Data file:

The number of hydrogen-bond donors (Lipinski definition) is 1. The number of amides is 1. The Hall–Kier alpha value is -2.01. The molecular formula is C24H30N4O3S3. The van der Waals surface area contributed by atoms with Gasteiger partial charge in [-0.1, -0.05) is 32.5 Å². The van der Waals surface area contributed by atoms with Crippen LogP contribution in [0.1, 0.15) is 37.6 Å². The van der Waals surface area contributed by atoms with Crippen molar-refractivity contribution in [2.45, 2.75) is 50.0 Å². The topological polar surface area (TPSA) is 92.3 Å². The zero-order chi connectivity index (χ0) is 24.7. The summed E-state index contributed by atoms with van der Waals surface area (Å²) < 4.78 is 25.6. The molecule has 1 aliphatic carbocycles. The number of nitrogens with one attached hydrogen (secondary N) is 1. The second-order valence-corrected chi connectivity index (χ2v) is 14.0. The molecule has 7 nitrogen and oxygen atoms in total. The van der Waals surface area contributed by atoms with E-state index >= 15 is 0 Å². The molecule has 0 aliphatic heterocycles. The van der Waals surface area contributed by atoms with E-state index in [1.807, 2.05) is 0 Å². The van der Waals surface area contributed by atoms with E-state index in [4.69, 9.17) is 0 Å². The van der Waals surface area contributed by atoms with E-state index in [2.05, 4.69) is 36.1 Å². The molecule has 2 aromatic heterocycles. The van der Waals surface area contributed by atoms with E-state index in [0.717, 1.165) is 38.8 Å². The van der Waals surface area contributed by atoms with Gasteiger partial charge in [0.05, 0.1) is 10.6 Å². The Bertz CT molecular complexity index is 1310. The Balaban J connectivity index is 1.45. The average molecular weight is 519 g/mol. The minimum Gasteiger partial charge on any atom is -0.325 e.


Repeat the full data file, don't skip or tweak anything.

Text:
The number of hydrogen-bond donors (Lipinski definition) is 1. The number of amides is 1. The Hall–Kier alpha value is -2.01. The molecular formula is C24H30N4O3S3. The van der Waals surface area contributed by atoms with Gasteiger partial charge in [-0.1, -0.05) is 32.5 Å². The van der Waals surface area contributed by atoms with Crippen LogP contribution in [0.1, 0.15) is 37.6 Å². The van der Waals surface area contributed by atoms with Crippen molar-refractivity contribution in [2.45, 2.75) is 50.0 Å². The topological polar surface area (TPSA) is 92.3 Å². The zero-order chi connectivity index (χ0) is 24.7. The summed E-state index contributed by atoms with van der Waals surface area (Å²) < 4.78 is 25.6. The molecule has 1 aliphatic carbocycles. The number of nitrogens with one attached hydrogen (secondary N) is 1. The second-order valence-corrected chi connectivity index (χ2v) is 14.0. The molecule has 7 nitrogen and oxygen atoms in total. The van der Waals surface area contributed by atoms with E-state index >= 15 is 0 Å². The molecule has 0 aliphatic heterocycles. The van der Waals surface area contributed by atoms with E-state index in [1.807, 2.05) is 0 Å². The van der Waals surface area contributed by atoms with E-state index in [4.69, 9.17) is 0 Å². The van der Waals surface area contributed by atoms with E-state index in [2.05, 4.69) is 36.1 Å². The molecule has 2 aromatic heterocycles. The van der Waals surface area contributed by atoms with E-state index in [0.717, 1.165) is 38.8 Å². The van der Waals surface area contributed by atoms with Gasteiger partial charge in [0.05, 0.1) is 10.6 Å². The Bertz CT molecular complexity index is 1310. The Balaban J connectivity index is 1.45. The average molecular weight is 519 g/mol. The minimum Gasteiger partial charge on any atom is -0.325 e.